Key Takeaways from the ISW:

  • US Senate negotiators unveiled their proposed supplemental appropriations bill on February 4 that — if passed — would provide roughly $60 billion of security assistance for Ukraine, the overwhelming majority of which would go to American companies and US and allied militaries.
  • Ukrainian President Volodymyr Zelensky stated on February 4 that Ukraine needs to replace a “series of state leaders” across the Ukrainian government who are “not just in a single sector” such as the Ukrainian military.
  • The Kremlin is intensifying rhetoric pushing for the hypothetical partition of Ukraine by seizing on innocuous and unrelated topics, likely in an attempt to normalize the partition narrative in Western discussions about Ukraine.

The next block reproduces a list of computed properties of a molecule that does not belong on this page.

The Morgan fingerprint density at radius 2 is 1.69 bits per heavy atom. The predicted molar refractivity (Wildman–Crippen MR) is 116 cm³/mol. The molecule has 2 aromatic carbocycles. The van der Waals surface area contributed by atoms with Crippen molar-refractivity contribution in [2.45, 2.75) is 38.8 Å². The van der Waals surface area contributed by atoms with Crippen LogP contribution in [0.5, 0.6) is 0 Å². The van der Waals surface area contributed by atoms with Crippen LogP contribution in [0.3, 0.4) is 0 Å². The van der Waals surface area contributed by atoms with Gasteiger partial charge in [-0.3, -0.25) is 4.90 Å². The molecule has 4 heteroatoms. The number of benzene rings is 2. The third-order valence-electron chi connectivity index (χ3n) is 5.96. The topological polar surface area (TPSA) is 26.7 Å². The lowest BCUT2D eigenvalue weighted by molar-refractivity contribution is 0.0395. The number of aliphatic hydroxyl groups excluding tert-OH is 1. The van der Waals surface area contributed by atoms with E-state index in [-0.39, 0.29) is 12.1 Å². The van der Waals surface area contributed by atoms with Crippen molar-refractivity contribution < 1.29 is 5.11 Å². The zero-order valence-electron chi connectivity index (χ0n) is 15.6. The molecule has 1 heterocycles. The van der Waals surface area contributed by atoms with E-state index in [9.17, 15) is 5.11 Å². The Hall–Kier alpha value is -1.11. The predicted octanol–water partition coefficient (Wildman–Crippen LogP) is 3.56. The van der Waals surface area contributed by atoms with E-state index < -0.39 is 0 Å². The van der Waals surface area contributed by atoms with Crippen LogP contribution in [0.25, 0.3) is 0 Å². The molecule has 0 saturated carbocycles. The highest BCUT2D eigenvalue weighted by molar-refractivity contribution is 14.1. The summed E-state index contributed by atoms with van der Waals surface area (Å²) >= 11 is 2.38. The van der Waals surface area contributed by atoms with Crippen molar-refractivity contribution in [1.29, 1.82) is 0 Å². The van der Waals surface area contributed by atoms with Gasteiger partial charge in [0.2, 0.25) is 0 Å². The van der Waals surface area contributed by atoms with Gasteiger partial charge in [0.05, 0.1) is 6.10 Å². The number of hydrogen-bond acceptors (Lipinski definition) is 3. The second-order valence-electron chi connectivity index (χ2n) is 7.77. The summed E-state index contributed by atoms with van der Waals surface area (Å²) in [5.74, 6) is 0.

• Delays in Western security assistance continue to exacerbate Ukraine’s shell shortage and undermine Ukraine’s ability to use high-value Western counterbattery systems.
  • The Kremlin may not allow Boris Nadezhdin, the only anti-war Russian presidential candidate, to run in the March 2024 presidential election due to Nadezhdin’s larger-than-anticipated popularity.
  • The Kremlin is reportedly nationalizing private enterprises in Russia quietly.
  • Russian forces made confirmed gains near Kupyansk, Kreminna, Avdiivka, and northeast of Bakhmut amid continued positional fighting along the entire frontline.
  • The Russian Federal Security Service (FSB) may expand the list of courses available to women at the FSB Academy.
  • Russian occupation administrations continue efforts to indoctrinate Ukrainian children into Russian culture and nationalism through patronage networks with Russian federal subjects (regions).

Authors: Grace Mappes, Angelica Evans, Karolina Hird, Kateryna Stepanenko, and Fredrick W. Kagan.

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